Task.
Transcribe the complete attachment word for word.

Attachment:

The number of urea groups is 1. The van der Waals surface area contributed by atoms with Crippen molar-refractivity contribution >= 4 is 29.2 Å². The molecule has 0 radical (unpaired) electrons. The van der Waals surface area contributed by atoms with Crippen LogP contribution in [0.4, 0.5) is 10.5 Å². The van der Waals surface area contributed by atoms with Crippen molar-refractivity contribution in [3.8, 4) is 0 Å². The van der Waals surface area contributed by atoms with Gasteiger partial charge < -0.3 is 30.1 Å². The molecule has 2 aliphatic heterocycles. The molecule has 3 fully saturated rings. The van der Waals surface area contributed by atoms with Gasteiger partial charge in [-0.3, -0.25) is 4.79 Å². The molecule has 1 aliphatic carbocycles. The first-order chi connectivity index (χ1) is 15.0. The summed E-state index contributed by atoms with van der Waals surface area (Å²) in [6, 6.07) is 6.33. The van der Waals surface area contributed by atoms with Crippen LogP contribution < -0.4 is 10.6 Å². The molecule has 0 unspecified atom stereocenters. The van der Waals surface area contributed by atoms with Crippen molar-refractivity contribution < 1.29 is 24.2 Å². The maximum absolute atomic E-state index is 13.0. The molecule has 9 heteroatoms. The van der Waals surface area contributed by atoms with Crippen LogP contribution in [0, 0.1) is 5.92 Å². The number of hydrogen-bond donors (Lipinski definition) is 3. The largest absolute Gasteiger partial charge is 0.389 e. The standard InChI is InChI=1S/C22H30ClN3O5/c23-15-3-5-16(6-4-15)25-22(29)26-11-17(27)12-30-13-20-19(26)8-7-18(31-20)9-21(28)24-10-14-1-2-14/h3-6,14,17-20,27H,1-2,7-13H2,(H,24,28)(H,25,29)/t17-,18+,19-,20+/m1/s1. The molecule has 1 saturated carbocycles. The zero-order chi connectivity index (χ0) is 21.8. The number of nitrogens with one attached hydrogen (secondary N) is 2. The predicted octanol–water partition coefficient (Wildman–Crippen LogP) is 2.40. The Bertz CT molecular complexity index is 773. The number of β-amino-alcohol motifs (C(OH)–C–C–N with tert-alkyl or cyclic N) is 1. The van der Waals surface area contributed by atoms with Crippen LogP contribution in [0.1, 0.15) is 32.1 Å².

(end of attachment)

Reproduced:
The number of urea groups is 1. The van der Waals surface area contributed by atoms with Crippen molar-refractivity contribution >= 4 is 29.2 Å². The molecule has 0 radical (unpaired) electrons. The van der Waals surface area contributed by atoms with Crippen LogP contribution in [0.4, 0.5) is 10.5 Å². The van der Waals surface area contributed by atoms with Crippen molar-refractivity contribution in [3.8, 4) is 0 Å². The van der Waals surface area contributed by atoms with Gasteiger partial charge < -0.3 is 30.1 Å². The molecule has 2 aliphatic heterocycles. The molecule has 3 fully saturated rings. The van der Waals surface area contributed by atoms with Gasteiger partial charge in [-0.3, -0.25) is 4.79 Å². The molecule has 1 aliphatic carbocycles. The first-order chi connectivity index (χ1) is 15.0. The summed E-state index contributed by atoms with van der Waals surface area (Å²) in [6, 6.07) is 6.33. The van der Waals surface area contributed by atoms with Crippen LogP contribution < -0.4 is 10.6 Å². The molecule has 0 unspecified atom stereocenters. The van der Waals surface area contributed by atoms with Crippen molar-refractivity contribution < 1.29 is 24.2 Å². The maximum absolute atomic E-state index is 13.0. The molecule has 9 heteroatoms. The van der Waals surface area contributed by atoms with Crippen LogP contribution in [0, 0.1) is 5.92 Å². The number of hydrogen-bond donors (Lipinski definition) is 3. The largest absolute Gasteiger partial charge is 0.389 e. The standard InChI is InChI=1S/C22H30ClN3O5/c23-15-3-5-16(6-4-15)25-22(29)26-11-17(27)12-30-13-20-19(26)8-7-18(31-20)9-21(28)24-10-14-1-2-14/h3-6,14,17-20,27H,1-2,7-13H2,(H,24,28)(H,25,29)/t17-,18+,19-,20+/m1/s1. The molecule has 1 saturated carbocycles. The zero-order chi connectivity index (χ0) is 21.8. The number of nitrogens with one attached hydrogen (secondary N) is 2. The predicted octanol–water partition coefficient (Wildman–Crippen LogP) is 2.40. The Bertz CT molecular complexity index is 773. The number of β-amino-alcohol motifs (C(OH)–C–C–N with tert-alkyl or cyclic N) is 1. The van der Waals surface area contributed by atoms with Crippen LogP contribution in [0.1, 0.15) is 32.1 Å².